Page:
Super Bowl LV

General Motors teases Super Bowl ads by asking 'Why does Will Farrell hate Norway?'

Will Farrell stars in GM's Super Bowl LV commercial, helping the brand make its case for electrified vehicles.

Photo courtesy of General Motors

Most automakers have dropped out of the Super Bowl advertising game this year citing one reason or another. Where they left off, General Motors is picking up.

The Detroit-based automaker has released a series of teasers regarding their plans for the big game. Each stars Saturday Night Live veteran and bonafide movie star Will Farrell ranting, raving, and scheming in various ways to showcase his hatred for Norway.

Norwegian History | Big Game Teaser | General Motors

Pizza Coupon | Big Game Teaser | General Motors

Knock, Knock. It's America. | Big Game Teaser | General Motors

Surely this has nothing to with the fact that Farrell's wife, Viveca Paulin, is a native of Norway's neighbor Sweden. The Farrell family even owns a home in Gnesta, southwest of Stockholm. It's more than likely that the reason Farrell hates Norway is because electric vehicle adoption rates are so high.

What? In 2020, battery electric vehicles (BEVs) represented 54 percent of the market share in Norway, up from 42 percent in 2019. Norway has set the goal of becoming the First Nation to end the sale of petrol and diesel cars by 2025. Norway also exempts fully electric vehicles from taxes traditionally imposed on models that rely on fossil fuels.

Norway, however, represents a relatively small market. There were just 141,412 new car sales there in 2020. Ford sells more F-150s in one quarte in the U.S. than that.

General Motors is heavily invested in a nearly all-electric future. They have 30 electric vehicles slated to arrive by 2025, some of which we've already seen, and recently made it known that they will attempt to go carbon neutral by 2040.

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New technology is embedded into the brake caliper.

Photo courtesy of Brembo

Brembo is celebrating 60 years of brand braking history with the debut of a bit of its future. The New G Sessanta Concept is a peek at what the company sees as the future of mobility. It was inspired by the first brake caliper for motorbikes produced by the company, an innovation in 1972.

The company says that the core of the concept is LED technology, which is applied directly to the body of the caliper, a feature that is adaptable to every type of caliper they craft. Brembo sees the tech as being able to enhance the caliper's form and function serving as both an interface and an aesthetic. It will be able to "communicate directly with the user" and "adapt to the user's tastes and preferences". A new video released by Brembo shows the LED color changing via a smartphone app.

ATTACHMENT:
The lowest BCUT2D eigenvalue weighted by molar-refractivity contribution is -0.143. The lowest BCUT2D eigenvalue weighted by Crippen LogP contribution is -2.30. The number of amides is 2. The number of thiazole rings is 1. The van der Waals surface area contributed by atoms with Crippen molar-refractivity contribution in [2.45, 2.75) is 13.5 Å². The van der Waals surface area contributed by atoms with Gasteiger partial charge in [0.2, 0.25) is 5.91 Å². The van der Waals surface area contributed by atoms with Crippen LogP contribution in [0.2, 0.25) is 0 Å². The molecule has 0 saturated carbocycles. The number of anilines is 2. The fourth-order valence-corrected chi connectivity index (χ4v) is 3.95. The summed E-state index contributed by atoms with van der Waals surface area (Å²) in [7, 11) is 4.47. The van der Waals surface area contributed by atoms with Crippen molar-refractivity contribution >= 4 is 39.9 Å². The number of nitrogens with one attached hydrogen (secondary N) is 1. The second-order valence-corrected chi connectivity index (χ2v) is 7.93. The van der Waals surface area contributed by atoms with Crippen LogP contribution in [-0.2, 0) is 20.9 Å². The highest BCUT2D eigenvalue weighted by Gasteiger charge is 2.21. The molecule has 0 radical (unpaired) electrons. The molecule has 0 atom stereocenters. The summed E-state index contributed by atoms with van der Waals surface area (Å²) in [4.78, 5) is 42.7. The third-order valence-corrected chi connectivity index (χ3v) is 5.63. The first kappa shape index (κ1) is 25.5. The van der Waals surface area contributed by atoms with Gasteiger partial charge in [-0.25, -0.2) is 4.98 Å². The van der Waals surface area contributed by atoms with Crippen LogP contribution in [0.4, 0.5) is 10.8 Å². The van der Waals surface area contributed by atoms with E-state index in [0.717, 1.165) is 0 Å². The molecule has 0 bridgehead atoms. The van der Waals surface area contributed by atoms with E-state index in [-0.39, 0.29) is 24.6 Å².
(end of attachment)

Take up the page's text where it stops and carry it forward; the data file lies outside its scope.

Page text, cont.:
New G Sessanta Concept The New G Sessanta Concept features interactive tech.Photo courtesy of Brembo

Brembo is often known for using bright, flashy colors on its calipers and the new light plays on that. The New G Sessanta is designed to be customizable via wireless technology. When a vehicle equipped with the caliper is stopped, the user can control the desired shade of light to express mood, enhance the style of the bike, or adapt it to the surroundings.

Additionally, the LEDs could use color and light to relay data and information regarding the conditions of the vehicle and caliper itself, or even help localize a parked vehicle by emitting a courtesy light.

Watch the video below to see the vision of the New G Sessanta come to life.


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An Infiniti Q60 drifts at Yokohama Harbor.

Photo courtesy of Infiniti

A new film showcases the drifting capabilities of a heavily modified Infiniti Q60. The coupe currently competes in the domestic top-tier drift championship in Japan even though the sports coupe is not sold there.

Before reaching the docks in Japan, the car was heavily modified having started its journey in America. The car was built to show off renowned restoration specialist Tatsuhiro Shibata's passion for the Infiniti brand.

The video features Shibata and his driver, Koudai Sobagiri putting the The hand-built model to the test and showing off near Infiniti's world headquarters in Yokohama, Japan. The closed course near Yokohama Harbor served as the set.

"In my eyes, the Q60 was the best looking of (the Infiniti lineup), but they didn't sell any in Japan. So we had to go to the U.S. to find one," Shibata says. "It's simple; I just wanted a good-looking racing car."

Tatsuhiro Shibata's Infiniti Q60

Photo courtesy of Infiniti

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This isn't the first time that Shibata has imported an Infiniti to Japan. His passion has led him to do so for the last decade. Shibata is not directly affiliated with Infiniti.

Following the film, Infiniti plans to release an exclusive behind-the-scenes look at the film and the Shibata Infiniti Q60. An exclusive story about Shibata's workshop, Sobagiri's path to drifting, and more will be released along with the behind-the-scenes film.

1,000HP INFINITI Q60: Drifting at the Docks

The release of the film comes as Infiniti is playing catch up with much of their business plans. Amid falling sales and the COVID-19 pandemic, plans for two new models to be introduced had to be push to 2021 including the 2022 Infiniti QX55 and the forthcoming redesigned QX60.

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